In more detail, in such a chemical reduction process, substrate 10, if necessary, is cleaned and roughened by methods described in the patents incorporated hereinto by reference. Substrate 10 is then selectively coated on surface 12 with a sensitizing solution, for a short time, e.g., 1 to 5 minutes, and allowed to dry. The drying rate is not critical but it is dependent on the method of drying and the temperature used. Temperatures above 170° C. are not preferred however.
In all cases coated surface 12 should be dry before selective exposure to radiant energy (except where lactose is primarily employed as a secondary reducer and not as an image former and stabilizer) and preferably dry before exposure to reducing agents, as the case may be. Otherwise, images may reverse. In all such embodiments, the metal accelerators described above will provide enhanced rates of image formation.
Surface 12, having a layer of the dry sensitizing composition thereon, is next immersed into a chemical reducing solution, e.g., sodium borohydride solution, for about 1 to 2 minutes or until the base is substantially darkened in color. This indicates that the metal salt has been reduced to real image 13, comprising free metal nuclei, e.g., copper, nickel, cobalt or iron, which is now catalytic to the deposition of electroless metal.
Referring to FIGS. 2 and 3(A), (B), upon formation of catalytic real image 13, substrate 10 is rinsed in running water for a short time, e.g., 3 to 5 minutes, and is then immersed in a suitable electroless metal deposition solution to deposit an electroless metal deposit on image 13. It is to be pointed out and stressed hereat that the solvent employed to form the sensitizing solution comprising at least the reducible salt of the metal selected is critical. Where radiant or thermal energy is employed, if water alone or alcohol alone is employed, real image 13 will not be uniformly formed and a higher energy intensity exposure of the walls of through hole 11 will be required as compared to other areas of surface 12. Referring to FIG. 3(A), if the solvent comprises water alone or an alcohol alone, then the walls of the through hole 11 will only have a partial real image 13 and will only be partially metallized resulting in a discontinuous metal deposit 14. Such a discontinuous deposit cannot be tolerated in printed circuit fabrication. Accordingly, it has surprisingly been found that such a discontinuity can be eliminated by employing as the solvent a mixture comprising an alcohol and water whereby a void-free, continuous electroless metal deposit 15 is obtained, as illustrated in FIG. 3(B). However, a criticality in the type of alcohol employed has also been found, namely that only by employing an alcohol containing at least 2 carbon atoms and ranging up to 8 carbon atoms will continuous deposit 15 be obtained. The concentration of the alcohol employed in the solvent is from 0.1 weight percent ranging up to a maximum of up to and including 50 weight percent, where the alcohol has at least three carbon atoms. In the case of ethanol, a criticality has been found in the concentration, namely that at least 5 weight percent of ethanol must be employed, otherwise a discontinuous deposit 14 [FIG. 3(A)] will be obtained.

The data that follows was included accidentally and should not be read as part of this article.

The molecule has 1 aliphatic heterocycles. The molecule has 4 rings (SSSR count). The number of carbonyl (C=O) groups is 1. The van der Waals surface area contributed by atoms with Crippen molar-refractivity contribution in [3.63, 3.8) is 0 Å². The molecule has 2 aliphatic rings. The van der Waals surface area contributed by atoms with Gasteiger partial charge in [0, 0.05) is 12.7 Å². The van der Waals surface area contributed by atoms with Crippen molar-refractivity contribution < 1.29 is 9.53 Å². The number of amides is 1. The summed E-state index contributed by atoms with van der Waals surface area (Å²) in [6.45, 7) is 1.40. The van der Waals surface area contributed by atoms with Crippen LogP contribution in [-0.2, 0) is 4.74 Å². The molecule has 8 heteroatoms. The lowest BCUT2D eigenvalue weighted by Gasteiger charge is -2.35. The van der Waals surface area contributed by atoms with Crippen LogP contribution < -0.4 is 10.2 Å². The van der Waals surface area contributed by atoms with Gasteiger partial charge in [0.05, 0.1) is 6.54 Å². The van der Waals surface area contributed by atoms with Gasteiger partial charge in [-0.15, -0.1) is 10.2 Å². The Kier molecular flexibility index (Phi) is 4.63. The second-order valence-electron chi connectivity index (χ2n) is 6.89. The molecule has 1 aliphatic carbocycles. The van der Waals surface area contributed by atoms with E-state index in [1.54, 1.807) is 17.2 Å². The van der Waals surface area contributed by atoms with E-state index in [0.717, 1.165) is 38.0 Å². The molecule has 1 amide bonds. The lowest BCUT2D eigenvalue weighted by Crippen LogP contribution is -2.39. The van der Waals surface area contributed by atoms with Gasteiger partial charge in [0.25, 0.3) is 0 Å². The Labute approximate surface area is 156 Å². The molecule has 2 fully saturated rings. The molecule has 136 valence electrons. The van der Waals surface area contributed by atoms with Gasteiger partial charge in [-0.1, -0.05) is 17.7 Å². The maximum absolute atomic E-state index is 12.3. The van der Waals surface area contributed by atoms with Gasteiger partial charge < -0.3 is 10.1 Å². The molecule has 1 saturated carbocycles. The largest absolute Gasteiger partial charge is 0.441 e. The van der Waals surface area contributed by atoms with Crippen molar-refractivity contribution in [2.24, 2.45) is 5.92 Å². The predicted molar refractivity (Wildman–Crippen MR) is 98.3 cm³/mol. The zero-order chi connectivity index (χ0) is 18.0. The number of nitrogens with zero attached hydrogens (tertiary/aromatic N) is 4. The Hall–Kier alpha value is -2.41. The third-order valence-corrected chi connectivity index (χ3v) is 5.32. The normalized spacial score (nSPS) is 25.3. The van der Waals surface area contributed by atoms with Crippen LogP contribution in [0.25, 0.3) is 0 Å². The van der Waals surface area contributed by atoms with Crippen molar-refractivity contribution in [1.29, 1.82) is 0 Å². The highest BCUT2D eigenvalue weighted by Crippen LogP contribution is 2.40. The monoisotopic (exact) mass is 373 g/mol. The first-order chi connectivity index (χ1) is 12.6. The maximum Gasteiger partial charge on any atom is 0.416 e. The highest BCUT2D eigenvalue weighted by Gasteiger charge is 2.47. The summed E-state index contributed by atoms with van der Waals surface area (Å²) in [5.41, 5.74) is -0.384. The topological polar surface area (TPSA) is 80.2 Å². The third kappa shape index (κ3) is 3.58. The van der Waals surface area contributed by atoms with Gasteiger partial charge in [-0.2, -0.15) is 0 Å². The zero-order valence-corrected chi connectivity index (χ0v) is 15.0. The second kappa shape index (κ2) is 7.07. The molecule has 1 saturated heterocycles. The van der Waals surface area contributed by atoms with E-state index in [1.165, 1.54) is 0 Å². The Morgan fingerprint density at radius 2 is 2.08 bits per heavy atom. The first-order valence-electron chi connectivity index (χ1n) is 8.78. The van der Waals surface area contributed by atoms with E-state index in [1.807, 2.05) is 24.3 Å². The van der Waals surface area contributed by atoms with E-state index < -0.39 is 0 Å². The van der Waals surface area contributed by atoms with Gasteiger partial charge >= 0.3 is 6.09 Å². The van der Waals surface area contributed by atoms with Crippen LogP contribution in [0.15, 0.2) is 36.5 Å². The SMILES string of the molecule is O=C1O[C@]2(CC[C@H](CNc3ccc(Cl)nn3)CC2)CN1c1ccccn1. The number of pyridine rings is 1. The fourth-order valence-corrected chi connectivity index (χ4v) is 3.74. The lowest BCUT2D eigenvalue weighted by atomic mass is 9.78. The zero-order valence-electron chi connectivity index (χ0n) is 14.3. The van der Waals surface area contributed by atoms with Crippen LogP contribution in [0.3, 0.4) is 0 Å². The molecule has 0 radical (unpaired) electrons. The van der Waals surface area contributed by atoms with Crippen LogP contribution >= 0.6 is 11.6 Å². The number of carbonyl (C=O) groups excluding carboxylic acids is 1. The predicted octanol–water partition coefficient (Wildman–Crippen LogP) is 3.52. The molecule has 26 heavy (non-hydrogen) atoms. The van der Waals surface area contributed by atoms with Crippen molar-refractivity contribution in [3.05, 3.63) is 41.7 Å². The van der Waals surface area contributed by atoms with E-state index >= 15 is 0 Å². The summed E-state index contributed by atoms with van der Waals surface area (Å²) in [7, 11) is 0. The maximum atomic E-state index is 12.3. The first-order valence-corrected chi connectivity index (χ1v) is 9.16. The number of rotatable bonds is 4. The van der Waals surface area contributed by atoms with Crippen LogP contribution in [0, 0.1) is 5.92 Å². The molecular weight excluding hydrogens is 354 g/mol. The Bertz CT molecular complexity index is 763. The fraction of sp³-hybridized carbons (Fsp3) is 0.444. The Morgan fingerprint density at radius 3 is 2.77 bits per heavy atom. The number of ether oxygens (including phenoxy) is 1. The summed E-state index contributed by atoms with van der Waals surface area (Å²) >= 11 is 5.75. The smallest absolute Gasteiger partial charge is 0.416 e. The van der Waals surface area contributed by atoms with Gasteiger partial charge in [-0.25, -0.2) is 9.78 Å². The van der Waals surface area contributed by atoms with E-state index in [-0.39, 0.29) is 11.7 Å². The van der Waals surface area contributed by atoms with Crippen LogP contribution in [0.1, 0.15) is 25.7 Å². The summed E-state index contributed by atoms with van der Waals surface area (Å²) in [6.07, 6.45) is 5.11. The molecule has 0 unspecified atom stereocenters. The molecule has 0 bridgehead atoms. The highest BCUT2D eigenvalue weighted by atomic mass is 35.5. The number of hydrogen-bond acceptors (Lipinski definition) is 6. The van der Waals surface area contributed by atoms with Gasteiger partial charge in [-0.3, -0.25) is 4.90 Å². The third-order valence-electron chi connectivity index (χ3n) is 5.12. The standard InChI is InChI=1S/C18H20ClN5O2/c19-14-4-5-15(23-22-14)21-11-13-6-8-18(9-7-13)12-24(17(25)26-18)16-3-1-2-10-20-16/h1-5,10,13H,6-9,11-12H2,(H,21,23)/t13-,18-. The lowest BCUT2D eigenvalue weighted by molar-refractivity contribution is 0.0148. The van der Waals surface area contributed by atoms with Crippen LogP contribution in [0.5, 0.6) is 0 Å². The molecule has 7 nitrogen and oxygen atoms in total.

Suitable electroless metal deposition solutions are well known in the art and will not be elaborated herein. Reference in this regard is made to the patents incorporated hereinto by reference, which disclose some suitable electroless metal deposition solutions.
The electroless metal deposit 15 [FIG. 3(B)] may be built up to a desired thickness by prolonged exposure to the electroless metal deposition solution or, alternatively, may be further built up by being electroplated in a standard electroplating bath. Again, the various typical electroplating solutions, plating conditions and procedures are well known in the art and will not be elaborated herein. Again, reference in this regard is made to U.S. Pat. Nos. 3,772,056; 3,772,078; 3,907,621; 3,925,578; and 3,930,963, incorporated hereinto by reference.
It is of course to be understood that substrate 10, including the walls of through hole 11, may be blanket metallized. Substrate 10 being dip coated with the sensitizing solution comprising at least the reducible metal salt. The coated substrate is then exposed to either heat, radiant energy, e.g., ultraviolet radiation, or a reducing agent to form a catalytic surface. The catalytic surface is then electrolessly metal deposited. If it is desired to pattern the metal deposit, conventional subtractive techniques can be employed, such as conventional masking and etching techniques.
A substrate comprising a steel core with a fully cured diglycidyl ether of bisphenol A coating thereon was selected. The substrate comprised about 200 through holes having a diameter of about 0.050 inch. The substrate was immersed in a solvent bath comprising methyl ethyl ketone for ten minutes at 25° C. The substrate was water rinsed for one minute at 25° C and then etched in an aqueous solution comprising 360 grams CrO3, 250 grams H3 PO4 and 180 grams H2 SO4 in 1000 ml. of water, maintained at 25° C for ten minutes. The etched substrate was then water rinsed at 25° C. for ten minutes.